UNH History Department Hosts April Conference on Environmental History
By Erika Mantz
UNH News Bureau
April 16, 2001
Editors and News Directors:
DURHAM, N.H. -- Do you live in a town that's struggling to preserve its open space? Are you serving on a volunteer planning, zoning or conservation board? Are you interested in history and its impact on the world today?
If you answered yes to any of these questions, then an April 26-28 conference at the University of New Hampshire, "Landscape, Cityscape, and Identity: New Directions in Environmental History," is the place for you.
Sponsored by UNH's William L. Dunfey Endowment for the Study of History, and hosted by the Department of History, the conference will bring together the top people in the country in the field of environmental history, including three scholars from overseas. All of the sessions are free and open to the public.
Just what is environmental history? It's the study of the relationship between human action and changes in the natural world.
The conference's keynote speaker on Friday, April 27, at 9 a.m. is Richard Grove, author of "Green Imperialism: Colonial Expansion, Tropical Island Edens and the Origins of Environmentalism," one of the first books to document the origins and early history of environmentalism. The closing speaker Saturday, April 28, at 4 p.m. is Alfred Crosby, author of "Ecological Imperialism: The Biological Expansion of Europe, 900-1900." Both men are experts on how human societies and nature have interacted on a grand scale.
"These are the people doing new, cutting edge research," says Jeffry Diefendorf, UNH professor of history and a coordinator of the conference. "Environmental history is a field that is growing and attracting a lot of attention. We chose this area because we felt it would be of interest to not only the academic community, but the general public as well."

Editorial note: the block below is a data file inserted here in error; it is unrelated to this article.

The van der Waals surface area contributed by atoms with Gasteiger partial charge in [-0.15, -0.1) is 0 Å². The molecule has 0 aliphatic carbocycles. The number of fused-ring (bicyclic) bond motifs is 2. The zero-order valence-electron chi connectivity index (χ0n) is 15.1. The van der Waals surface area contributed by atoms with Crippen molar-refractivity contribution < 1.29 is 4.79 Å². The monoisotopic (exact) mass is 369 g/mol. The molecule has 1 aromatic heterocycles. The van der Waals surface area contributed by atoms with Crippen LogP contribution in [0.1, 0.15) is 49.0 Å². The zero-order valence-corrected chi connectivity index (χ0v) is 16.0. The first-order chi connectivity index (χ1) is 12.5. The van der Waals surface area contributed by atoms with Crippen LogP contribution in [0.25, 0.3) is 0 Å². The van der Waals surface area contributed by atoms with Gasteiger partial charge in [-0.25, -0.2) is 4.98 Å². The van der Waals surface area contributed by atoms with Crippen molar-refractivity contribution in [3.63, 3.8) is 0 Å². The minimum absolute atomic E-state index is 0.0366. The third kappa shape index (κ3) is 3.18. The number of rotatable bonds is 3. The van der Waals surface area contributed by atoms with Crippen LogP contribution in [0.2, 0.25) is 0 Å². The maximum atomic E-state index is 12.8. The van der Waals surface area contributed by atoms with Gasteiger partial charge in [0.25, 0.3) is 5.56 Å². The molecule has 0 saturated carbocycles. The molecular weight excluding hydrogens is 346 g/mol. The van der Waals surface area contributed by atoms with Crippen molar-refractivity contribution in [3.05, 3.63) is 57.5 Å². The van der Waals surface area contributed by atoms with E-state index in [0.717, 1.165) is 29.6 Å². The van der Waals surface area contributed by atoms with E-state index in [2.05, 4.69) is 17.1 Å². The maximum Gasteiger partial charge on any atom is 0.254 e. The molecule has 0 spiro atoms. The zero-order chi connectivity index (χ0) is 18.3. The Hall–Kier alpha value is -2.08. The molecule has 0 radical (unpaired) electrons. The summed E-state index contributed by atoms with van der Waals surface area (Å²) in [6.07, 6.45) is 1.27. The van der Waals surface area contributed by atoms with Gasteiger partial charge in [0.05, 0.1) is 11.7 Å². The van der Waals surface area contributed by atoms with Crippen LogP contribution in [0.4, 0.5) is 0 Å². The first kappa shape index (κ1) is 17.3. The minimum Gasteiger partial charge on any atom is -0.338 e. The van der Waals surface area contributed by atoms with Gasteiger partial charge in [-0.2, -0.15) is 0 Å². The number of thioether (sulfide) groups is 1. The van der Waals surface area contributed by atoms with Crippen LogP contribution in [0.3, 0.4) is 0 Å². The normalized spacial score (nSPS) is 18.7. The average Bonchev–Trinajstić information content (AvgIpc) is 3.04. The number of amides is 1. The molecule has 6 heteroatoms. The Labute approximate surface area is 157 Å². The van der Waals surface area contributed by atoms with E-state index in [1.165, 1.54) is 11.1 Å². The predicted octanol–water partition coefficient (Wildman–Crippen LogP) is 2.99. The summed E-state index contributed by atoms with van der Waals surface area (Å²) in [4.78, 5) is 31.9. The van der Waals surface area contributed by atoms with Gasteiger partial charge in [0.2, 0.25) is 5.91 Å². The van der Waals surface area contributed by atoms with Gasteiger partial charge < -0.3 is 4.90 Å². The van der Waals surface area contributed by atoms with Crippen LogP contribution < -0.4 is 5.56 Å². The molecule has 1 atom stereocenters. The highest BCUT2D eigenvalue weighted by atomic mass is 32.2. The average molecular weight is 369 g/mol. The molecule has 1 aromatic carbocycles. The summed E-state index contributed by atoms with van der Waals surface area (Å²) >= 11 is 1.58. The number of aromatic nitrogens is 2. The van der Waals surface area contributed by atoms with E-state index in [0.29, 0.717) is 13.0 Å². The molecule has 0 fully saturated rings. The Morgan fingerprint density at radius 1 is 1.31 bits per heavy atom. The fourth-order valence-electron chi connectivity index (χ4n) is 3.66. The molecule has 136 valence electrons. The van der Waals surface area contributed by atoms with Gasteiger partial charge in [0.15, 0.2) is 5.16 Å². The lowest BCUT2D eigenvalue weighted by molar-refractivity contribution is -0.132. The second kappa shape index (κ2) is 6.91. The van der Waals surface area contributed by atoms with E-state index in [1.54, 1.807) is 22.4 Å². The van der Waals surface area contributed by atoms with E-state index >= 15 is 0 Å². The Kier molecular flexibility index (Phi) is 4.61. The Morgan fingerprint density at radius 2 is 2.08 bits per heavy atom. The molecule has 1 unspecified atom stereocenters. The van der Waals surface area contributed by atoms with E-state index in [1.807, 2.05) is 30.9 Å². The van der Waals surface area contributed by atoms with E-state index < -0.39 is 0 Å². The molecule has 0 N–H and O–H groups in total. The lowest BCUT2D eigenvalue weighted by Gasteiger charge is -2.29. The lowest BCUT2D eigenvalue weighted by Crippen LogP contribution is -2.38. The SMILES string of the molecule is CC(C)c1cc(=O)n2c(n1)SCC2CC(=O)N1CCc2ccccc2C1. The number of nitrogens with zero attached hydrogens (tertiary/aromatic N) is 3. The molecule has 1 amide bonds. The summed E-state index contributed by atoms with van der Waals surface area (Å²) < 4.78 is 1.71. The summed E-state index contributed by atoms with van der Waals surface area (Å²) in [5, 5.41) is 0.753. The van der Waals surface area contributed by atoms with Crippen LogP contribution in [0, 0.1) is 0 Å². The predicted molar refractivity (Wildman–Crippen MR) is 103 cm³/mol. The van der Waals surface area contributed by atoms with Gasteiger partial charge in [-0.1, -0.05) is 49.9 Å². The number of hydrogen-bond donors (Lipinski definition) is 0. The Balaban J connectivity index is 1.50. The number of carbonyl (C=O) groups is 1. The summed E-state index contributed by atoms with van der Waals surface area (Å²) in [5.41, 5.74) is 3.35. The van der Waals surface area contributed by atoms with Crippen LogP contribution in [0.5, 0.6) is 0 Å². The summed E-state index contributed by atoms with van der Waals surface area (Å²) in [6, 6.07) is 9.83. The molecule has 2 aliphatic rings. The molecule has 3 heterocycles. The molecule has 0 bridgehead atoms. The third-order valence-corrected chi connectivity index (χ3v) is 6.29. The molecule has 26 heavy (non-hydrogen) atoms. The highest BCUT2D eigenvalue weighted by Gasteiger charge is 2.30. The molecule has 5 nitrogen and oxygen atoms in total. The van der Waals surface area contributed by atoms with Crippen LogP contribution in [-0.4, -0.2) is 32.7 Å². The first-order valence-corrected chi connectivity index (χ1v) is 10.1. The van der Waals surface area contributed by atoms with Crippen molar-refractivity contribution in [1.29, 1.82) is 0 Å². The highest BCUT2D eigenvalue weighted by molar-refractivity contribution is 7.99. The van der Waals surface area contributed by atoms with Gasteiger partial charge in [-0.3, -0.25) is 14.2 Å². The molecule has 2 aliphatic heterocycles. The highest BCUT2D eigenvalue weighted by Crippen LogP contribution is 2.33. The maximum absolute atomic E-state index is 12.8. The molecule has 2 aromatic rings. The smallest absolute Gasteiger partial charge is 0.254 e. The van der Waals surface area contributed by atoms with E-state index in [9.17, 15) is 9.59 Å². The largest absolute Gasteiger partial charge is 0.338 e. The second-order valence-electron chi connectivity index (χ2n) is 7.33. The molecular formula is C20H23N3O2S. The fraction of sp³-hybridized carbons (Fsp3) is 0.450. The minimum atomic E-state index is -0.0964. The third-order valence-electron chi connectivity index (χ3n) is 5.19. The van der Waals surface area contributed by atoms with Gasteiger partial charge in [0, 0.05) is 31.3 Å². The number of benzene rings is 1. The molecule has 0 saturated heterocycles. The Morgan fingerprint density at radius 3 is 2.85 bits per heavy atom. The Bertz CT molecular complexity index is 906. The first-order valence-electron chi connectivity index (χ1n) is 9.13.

A new feature at this conference is scheduled roundtables after the panels to encourage discussion and provide an opportunity for people to talk more about the issues that will be raised.
"This is a subject that looks at the past, but is also very closely related to the present," says Kurk Dorsey, UNH associate professor of history and a coordinator of the conference. "For example, the destruction of the bison is historical, but it's also a very contemporary issue. In my environmental history class, students are able to relate what they learn to their own experience, and I think people will at the conference, too."
The conference will take place in the Memorial Union Building's Granite State Room April 27 and 28 from 9 a.m. to 4:30 p.m. both days. It will open Thursday, April 26, with a roundtable discussion on Rachel Carson's "Silent Spring" led by Peter Forbes, a New England conservationist, in Murkland Hall, room 110, from 7 to 8:30 p.m. A reception will follow.
The Dunfey Endowment was established at UNH in 1993 to promote "discussion and study to reach understanding and resolution of world and national problems." "Landscape, Cityscape, and Identity: New Directions in Environmental History" is the third Dunfey Conference. Past conferences were on Native American communities and America in the 20th Century.
Murkland Hall and the Memorial Union Building are located in the center of campus. Murkland is just north of Thompson Hall with its clock tower; the Memorial Union Building is just south. On Thursday evening and Saturday, parking lots A, B and C are open to the public. Visitors to campus on Friday should register with the Visitors' Office at the bottom of Parking Lot A, across from the Field House.
For more information, call UNH's Department of History at (603) 862-1764.
New Directions in Environmental History
Friday, April 27
9 a.m. Keynote address by Richard Grove, Australian National University, Canberra
9:45 to 11:30 a.m. "Public Spaces and Open Spaces"
1:15-3:15 p.m. "Building Empires and Collapsing Empires"
Saturday, April 28
9-11 a.m. "The Impact of Industrialization in Europe"
1-3 p.m. "The American Urban Experience"
Joel Tarr, Carnegie-Mellon
4 p.m. Concluding remarks by Alfred Crosby, University of Texas, Austin